Tom realized he was gay at the age of five, and he has desperately craved the freedom to live authentically ever since. Time has only intensified this desire:

“In September of 2013, I reached the age of 30 and it came with more feelings of depression and loneliness. I looked back on my life and only saw something that was defined by what society expected. A recluse in my own body and sexuality, someone who was to be kept in silence about who I truly was, a homosexual man with no feelings, just a specific purpose of working a 9 to 5 job, go home, have something to eat, go to bed, wake up the next day and continue on a monotonous journey in life. Yet, you are threatened because you don’t have a girlfriend, not only by strangers in your workplace, but your very own family and community.”

Unwilling to succumb to the rigid expectations of his home country, Tom sought an escape:

“My plan to leave Jamaica came into existence around early September 2013. I just made up my mind one night, lying in bed; I got to get out of here. There must be an option for me to live a safer, open life abroad.”

Last August, Tom bravely resigned from his job to seek political asylum in the U.S. Unfortunately, the people in America who had promised to help Tom now attempted to prey on his vulnerability. Consequently, his first trip to the U.S. was stained with unwanted sexual advances and domestic violence. Out of options and facing homelessness, Tom was forced to return to Jamaica.

Despite these setbacks, Tom continues to refuse to fall victim to a country that will not accept him for who he is. He remains determined to sever ties with his present reality that is “complete loneliness and isolation.” To this end, Tom plans to make his second journey to the U.S. later this year, in pursuit of a long overdue new beginning.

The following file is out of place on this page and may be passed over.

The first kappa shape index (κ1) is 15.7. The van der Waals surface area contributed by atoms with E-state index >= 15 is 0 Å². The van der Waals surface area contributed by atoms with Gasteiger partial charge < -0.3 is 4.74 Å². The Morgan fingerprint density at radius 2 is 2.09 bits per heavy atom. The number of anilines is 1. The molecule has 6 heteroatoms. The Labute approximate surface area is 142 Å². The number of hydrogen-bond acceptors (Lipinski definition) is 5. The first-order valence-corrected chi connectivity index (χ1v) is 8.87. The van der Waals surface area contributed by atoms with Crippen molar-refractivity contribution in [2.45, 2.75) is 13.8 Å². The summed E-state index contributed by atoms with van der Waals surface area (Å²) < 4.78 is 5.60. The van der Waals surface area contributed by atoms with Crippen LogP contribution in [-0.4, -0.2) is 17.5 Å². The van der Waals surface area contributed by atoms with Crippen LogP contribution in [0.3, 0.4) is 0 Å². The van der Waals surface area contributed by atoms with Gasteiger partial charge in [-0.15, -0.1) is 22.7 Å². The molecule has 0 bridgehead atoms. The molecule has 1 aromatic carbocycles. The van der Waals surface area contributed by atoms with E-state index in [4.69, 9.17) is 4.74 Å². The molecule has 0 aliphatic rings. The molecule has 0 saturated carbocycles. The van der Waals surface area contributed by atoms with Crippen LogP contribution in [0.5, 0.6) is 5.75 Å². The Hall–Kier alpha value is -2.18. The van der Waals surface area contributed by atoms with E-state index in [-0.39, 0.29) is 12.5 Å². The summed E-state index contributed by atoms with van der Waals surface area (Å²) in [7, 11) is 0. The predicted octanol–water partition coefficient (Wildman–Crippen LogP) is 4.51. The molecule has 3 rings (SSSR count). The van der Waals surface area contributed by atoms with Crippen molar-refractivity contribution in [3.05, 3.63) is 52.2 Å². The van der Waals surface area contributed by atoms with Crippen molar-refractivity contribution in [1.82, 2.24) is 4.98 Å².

I am not a “gay hero.” Rather, I hope to be an advocate for “gay heroes” like Tom — those who courageously leave everything behind in pursuit of an authentic life. Facing discrimination and their own mortality, LGBTQ asylum-seekers act with resilience, conviction and bravery. They act with heroism.

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KATHARINE SGARRO is a recent graduate of the University of Pennsylvania, and a candidate for the Master of Health Administration at the Johns Hopkins Bloomberg School of Public Health. She is the cofounder and codirector of AsylumConnect, a nonprofit initiative that provides lifesaving online informational resources to LGBTQ asylum-seekers in the U.S.

 

*"Tom" is a psuedonym, as the asylum-seeker's name has been changed for his safety. 

Tags: Commentary, World